Because Falk's brother had known himself a prince all his life, and had more pride in his birth than Falk, he believed that it was Falk's royal blood that made him capable of both making and keeping such an oath as had saved the brothers. And—having been a captive only a short time—he retained the face and body of a prince. He it was who told Falk's story abroad, in one noble household after another, making it such a tale of high courage and honor that other youths whose hearts were set on honor came and begged to learn of Falk. Thanks to Falk's brother, it was mostly those of noble birth who came to be taught. Yet other tales of Falk went from one peasant to another, from the village outside the cruel king's castle all across the land, and from those tales came those under cruel rulers, asking Falk's help.

Thus the tradition began, and in later times the followers of Falk, unlike those of Gird, believe that leadership ability and a love of honor is inborn and more likely to occur in those of noble birth. Falk himself was gracious to all, even the most humble who sought his teaching, and insisted that they not be excluded. Both of them, Falk and his brother, and then his brother's children, taught the importance of honor and oathkeeping in all things, as well as the arts of war, to be used to protect the helpless.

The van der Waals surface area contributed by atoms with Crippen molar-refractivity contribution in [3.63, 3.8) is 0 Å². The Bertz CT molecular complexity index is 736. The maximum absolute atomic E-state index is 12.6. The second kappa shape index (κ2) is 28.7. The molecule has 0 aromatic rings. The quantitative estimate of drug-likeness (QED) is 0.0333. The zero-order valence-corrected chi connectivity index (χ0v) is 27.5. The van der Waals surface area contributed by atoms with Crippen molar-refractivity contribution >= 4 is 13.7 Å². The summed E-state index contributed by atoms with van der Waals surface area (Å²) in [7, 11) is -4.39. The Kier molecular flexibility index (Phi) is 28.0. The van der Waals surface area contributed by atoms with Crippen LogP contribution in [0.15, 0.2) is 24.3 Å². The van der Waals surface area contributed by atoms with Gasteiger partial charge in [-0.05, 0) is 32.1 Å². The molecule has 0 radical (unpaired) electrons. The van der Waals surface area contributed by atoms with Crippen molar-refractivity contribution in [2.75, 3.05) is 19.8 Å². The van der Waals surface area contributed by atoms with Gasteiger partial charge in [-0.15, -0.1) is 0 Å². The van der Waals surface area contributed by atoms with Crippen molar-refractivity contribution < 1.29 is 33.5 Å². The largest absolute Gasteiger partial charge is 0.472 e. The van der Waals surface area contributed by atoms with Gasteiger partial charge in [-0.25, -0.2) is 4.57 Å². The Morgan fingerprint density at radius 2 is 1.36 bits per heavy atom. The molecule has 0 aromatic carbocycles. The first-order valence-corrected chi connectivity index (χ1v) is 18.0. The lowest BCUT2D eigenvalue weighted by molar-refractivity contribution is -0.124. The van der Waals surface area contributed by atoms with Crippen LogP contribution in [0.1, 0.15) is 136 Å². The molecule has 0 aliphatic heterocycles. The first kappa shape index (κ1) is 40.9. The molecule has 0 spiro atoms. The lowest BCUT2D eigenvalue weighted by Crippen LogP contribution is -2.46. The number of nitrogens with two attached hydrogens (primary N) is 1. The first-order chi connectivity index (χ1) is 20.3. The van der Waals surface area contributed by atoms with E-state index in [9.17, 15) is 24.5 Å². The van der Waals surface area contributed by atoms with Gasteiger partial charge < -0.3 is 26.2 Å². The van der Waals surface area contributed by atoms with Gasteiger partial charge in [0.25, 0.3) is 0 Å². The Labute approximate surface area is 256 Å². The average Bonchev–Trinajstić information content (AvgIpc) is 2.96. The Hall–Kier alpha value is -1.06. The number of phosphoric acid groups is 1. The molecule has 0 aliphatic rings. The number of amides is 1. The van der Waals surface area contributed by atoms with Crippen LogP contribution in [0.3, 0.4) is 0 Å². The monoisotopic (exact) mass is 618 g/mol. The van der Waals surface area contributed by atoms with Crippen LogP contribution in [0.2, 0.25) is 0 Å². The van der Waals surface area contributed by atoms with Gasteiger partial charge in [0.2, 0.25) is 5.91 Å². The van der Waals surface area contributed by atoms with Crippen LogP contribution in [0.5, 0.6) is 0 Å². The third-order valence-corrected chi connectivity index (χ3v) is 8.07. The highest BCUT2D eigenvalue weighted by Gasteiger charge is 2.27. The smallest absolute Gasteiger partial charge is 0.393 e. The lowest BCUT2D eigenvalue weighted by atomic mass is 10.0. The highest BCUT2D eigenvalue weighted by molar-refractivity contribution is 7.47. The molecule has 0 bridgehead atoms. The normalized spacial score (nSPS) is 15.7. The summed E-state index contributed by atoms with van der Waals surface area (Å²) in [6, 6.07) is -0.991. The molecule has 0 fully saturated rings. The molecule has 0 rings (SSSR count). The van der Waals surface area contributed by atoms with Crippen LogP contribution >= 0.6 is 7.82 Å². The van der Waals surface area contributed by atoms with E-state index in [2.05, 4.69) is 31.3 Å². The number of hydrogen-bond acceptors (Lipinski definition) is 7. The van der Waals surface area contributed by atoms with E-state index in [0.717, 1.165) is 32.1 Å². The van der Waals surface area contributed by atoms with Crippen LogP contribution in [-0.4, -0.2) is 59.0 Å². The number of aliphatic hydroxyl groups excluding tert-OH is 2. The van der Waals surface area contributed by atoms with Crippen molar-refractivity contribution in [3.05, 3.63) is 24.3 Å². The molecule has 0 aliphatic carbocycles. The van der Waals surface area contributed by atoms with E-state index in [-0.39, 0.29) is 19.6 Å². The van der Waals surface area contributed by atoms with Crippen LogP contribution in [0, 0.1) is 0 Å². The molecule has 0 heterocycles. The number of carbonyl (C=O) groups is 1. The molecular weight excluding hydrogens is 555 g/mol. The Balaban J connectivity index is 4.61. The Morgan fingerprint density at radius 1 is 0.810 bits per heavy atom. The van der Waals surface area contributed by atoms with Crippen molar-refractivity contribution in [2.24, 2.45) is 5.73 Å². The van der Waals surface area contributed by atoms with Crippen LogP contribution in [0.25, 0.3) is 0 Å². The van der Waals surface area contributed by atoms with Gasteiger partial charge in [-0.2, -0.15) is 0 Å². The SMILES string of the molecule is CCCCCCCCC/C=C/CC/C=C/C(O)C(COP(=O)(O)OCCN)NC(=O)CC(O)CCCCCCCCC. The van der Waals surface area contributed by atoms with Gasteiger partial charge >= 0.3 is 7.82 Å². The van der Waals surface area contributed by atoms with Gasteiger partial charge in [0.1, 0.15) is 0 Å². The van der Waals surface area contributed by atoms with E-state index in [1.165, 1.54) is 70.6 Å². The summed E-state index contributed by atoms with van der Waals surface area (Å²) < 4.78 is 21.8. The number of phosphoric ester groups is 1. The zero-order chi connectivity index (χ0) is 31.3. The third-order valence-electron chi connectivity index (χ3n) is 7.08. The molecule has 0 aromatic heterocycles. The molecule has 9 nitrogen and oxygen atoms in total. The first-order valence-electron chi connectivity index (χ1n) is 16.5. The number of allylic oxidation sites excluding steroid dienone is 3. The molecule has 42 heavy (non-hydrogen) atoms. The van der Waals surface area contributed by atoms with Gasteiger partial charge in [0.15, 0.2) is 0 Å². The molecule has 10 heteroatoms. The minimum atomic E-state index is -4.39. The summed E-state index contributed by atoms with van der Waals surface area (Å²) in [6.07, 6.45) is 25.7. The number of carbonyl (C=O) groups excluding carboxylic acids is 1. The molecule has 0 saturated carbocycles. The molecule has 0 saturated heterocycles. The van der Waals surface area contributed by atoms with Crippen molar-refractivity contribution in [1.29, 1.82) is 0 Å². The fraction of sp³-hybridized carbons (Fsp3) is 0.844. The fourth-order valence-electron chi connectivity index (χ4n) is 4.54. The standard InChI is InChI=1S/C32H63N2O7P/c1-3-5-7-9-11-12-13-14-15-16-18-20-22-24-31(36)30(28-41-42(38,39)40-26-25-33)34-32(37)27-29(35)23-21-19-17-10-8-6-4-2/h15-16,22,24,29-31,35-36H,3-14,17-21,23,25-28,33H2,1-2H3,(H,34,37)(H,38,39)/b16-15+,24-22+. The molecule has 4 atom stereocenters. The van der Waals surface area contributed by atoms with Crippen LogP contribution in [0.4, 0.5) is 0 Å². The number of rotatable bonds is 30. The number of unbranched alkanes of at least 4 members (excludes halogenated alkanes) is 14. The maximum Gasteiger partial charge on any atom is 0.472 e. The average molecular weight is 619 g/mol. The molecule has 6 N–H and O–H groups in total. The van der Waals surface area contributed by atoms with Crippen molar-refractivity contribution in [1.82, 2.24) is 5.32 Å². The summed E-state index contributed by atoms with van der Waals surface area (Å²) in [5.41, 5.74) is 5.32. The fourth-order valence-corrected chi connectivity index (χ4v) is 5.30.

* * * *

It is not known where Falk lived, or exactly when, or how he died. Many tales have been told of him, and some may be true. Certain it is that great deeds have been done in Falk's name, and many who call upon him have found unexpected aid in peril. Still, Falkians have dwindled since the time of Gird. Only one training hall for Knights of Falk remains, somewhere in the forests of Lyonya. There each Knight of Falk receives a small ruby, a symbol of the blood Falk shed to save others. It is said that if a Knight of Falk betrays the oath of service to Falk, the ruby disappears.

The End